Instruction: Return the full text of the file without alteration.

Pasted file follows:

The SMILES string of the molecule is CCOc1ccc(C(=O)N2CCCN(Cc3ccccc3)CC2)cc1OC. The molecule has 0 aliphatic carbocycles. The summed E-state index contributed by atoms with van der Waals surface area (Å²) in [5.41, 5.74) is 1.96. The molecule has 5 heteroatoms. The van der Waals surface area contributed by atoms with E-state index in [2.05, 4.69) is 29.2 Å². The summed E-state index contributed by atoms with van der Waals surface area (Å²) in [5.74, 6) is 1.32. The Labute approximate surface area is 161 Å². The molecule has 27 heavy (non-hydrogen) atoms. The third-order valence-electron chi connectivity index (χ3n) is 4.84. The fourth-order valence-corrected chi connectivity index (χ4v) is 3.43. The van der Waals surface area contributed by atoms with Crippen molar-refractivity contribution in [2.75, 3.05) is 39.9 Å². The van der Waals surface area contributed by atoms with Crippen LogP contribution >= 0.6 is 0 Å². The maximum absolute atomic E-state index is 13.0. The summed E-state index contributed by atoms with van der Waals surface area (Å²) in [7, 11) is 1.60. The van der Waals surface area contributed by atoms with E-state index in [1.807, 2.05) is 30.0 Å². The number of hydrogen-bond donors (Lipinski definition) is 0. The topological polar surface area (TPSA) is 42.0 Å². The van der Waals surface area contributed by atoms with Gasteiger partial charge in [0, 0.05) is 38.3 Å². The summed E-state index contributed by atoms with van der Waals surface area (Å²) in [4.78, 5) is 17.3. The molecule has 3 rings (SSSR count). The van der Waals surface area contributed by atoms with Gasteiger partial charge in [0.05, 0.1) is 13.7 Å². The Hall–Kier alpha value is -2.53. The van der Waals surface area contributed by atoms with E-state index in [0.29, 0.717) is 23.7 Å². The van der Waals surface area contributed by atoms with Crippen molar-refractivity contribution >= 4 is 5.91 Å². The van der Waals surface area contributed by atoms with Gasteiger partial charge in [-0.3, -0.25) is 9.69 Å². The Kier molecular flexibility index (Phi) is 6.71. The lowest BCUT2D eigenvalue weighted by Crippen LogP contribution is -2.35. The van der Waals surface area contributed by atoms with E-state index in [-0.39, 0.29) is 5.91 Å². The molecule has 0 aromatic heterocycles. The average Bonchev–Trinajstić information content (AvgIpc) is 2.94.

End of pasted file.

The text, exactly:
The SMILES string of the molecule is CCOc1ccc(C(=O)N2CCCN(Cc3ccccc3)CC2)cc1OC. The molecule has 0 aliphatic carbocycles. The summed E-state index contributed by atoms with van der Waals surface area (Å²) in [5.41, 5.74) is 1.96. The molecule has 5 heteroatoms. The van der Waals surface area contributed by atoms with E-state index in [2.05, 4.69) is 29.2 Å². The summed E-state index contributed by atoms with van der Waals surface area (Å²) in [5.74, 6) is 1.32. The Labute approximate surface area is 161 Å². The molecule has 27 heavy (non-hydrogen) atoms. The third-order valence-electron chi connectivity index (χ3n) is 4.84. The fourth-order valence-corrected chi connectivity index (χ4v) is 3.43. The van der Waals surface area contributed by atoms with Crippen molar-refractivity contribution in [2.75, 3.05) is 39.9 Å². The van der Waals surface area contributed by atoms with Crippen LogP contribution >= 0.6 is 0 Å². The maximum absolute atomic E-state index is 13.0. The summed E-state index contributed by atoms with van der Waals surface area (Å²) in [7, 11) is 1.60. The van der Waals surface area contributed by atoms with E-state index in [1.807, 2.05) is 30.0 Å². The number of hydrogen-bond donors (Lipinski definition) is 0. The topological polar surface area (TPSA) is 42.0 Å². The van der Waals surface area contributed by atoms with Gasteiger partial charge in [0, 0.05) is 38.3 Å². The summed E-state index contributed by atoms with van der Waals surface area (Å²) in [4.78, 5) is 17.3. The molecule has 3 rings (SSSR count). The van der Waals surface area contributed by atoms with Gasteiger partial charge in [0.05, 0.1) is 13.7 Å². The Hall–Kier alpha value is -2.53. The van der Waals surface area contributed by atoms with E-state index in [0.29, 0.717) is 23.7 Å². The van der Waals surface area contributed by atoms with Crippen molar-refractivity contribution >= 4 is 5.91 Å². The van der Waals surface area contributed by atoms with Gasteiger partial charge in [-0.3, -0.25) is 9.69 Å². The Kier molecular flexibility index (Phi) is 6.71. The lowest BCUT2D eigenvalue weighted by Crippen LogP contribution is -2.35. The van der Waals surface area contributed by atoms with E-state index in [-0.39, 0.29) is 5.91 Å². The molecule has 0 aromatic heterocycles. The average Bonchev–Trinajstić information content (AvgIpc) is 2.94.